“Culture” has been a business buzzword for the last decade. Organizational gurus say it should be every business owner and CEO’s #1 priority, claiming that a strong culture can create extraordinary results like improved productivity, lower employee turnover, more sales, and higher profits.

But restaurant owners, you may be asking yourself, “What is company culture, and how do I get it?” You’re experts in building culture for customers, but what about for your own employees?

My organization has been helping leaders create positive work environments through “culture-building” for over ten years. I was fortunate to experience the benefits of culture-building several times during my career in hospitality. It made all the difference between a happy and productive work environment and dysfunction.

Some of these positive cultures were created and maintained by exceptional leaders who didn’t have a cultural playbook. They knew intrinsically how to get a team to coalesce. Other cultures were designed intentionally by leaders who understood how to create, embed, and maintain a great company culture. The latter organizations had remarkable resilience.

Whether it’s good, bad, or ugly, culture is created when humans form into groups. It’s what humans do in the absence of written rules. We are, by nature, culture creators. We cultivate it subconsciously to establish a sense of safety and belonging.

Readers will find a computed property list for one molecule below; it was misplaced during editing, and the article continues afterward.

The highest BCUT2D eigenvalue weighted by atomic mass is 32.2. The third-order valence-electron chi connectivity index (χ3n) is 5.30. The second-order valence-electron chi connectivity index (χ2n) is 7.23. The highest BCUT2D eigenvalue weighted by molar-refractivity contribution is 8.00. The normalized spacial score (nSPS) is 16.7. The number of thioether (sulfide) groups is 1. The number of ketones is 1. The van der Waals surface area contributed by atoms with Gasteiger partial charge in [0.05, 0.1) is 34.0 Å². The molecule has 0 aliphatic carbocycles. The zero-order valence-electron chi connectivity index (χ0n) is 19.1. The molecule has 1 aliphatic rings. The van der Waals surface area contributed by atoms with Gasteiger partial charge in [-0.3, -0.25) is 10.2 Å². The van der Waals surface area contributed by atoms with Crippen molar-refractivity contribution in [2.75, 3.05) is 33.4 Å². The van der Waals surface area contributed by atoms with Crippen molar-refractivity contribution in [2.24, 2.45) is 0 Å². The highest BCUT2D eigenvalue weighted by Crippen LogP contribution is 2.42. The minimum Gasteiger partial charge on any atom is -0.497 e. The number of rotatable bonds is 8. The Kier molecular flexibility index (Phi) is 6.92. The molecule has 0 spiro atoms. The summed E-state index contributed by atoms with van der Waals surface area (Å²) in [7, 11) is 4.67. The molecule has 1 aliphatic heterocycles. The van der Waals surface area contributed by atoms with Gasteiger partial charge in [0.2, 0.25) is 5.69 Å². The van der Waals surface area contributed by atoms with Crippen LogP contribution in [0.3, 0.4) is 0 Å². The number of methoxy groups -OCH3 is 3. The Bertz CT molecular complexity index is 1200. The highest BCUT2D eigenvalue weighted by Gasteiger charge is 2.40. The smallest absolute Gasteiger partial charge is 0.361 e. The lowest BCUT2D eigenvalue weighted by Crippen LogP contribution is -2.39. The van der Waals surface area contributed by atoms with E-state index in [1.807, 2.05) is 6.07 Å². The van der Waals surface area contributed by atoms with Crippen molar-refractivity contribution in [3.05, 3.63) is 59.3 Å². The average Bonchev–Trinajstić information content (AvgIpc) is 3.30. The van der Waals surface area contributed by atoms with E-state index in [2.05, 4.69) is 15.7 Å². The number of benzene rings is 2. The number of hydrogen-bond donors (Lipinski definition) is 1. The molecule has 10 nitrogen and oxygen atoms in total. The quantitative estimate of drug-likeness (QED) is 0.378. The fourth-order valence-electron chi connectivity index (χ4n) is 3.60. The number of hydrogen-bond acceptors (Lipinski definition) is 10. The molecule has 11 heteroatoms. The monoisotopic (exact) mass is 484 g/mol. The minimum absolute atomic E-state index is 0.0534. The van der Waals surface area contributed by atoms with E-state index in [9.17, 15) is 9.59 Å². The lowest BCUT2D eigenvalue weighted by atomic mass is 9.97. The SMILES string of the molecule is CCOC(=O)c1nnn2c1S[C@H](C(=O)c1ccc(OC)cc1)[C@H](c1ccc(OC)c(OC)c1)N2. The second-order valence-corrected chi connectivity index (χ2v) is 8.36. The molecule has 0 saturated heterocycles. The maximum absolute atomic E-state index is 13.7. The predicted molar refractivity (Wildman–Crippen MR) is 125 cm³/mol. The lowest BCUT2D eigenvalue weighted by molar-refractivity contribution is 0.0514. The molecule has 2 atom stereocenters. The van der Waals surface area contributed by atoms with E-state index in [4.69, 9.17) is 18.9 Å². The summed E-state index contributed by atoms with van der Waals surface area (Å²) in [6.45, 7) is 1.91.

Families are the most common example of this essential human behavior. In business, a culture will be created—whether it’s intentional or not. If it’s unintentional, that culture can be a silent bond that either unites or destroys a team. But if culture is intentionally created, nurtured, and maintained, it can be the glue of all great organizations.

All of this depends on leadership that understands it’s their #1 priority to create and manage the precious commodity of culture. Once that culture is defined and results are shared with the team, leadership then must demonstrate that culture in practice. But how exactly do you do that?

restaurant owner and manager

Maintaining a healthy culture is a skill that must be learned. When leadership defines and shares values with your team, the team will expect them to live and exemplify those values. Concepts like respect, honesty, and integrity will become behavioral assumptions.

I tell every business owner interested in accessing the power of culture that they shouldn’t actually define or share their vision and values if they don’t plan to nurture them relentlessly. This is no small order. Investing in training that teaches managers how to manage the culture is essential.

The team’s enthusiasm for a codified culture’s promise can turn to disappointment—and potentially even resentment—if it isn’t managed correctly. Many employees tell me stories about companies they worked for that had the core values emblazoned on the wall or on posters, while leadership displayed behavior that contrasted with those values. The outcome was always the same; the story never had a happy ending.

Don’t get caught in this trap. Learn how to start managing culture expectations from your employees and how to hold managers accountable for maintaining that culture in my free download, Managers as Coaches: 9 Leadership Lessons. By teaching your management how to lead rather than just manage, you set your business—and employees—up within a strong, positive culture.

For more coaching and training tips, visit my website! One Degree Coaching offers employee training, leadership coaching, culture codification, and more to help businesses like yours build toward better success.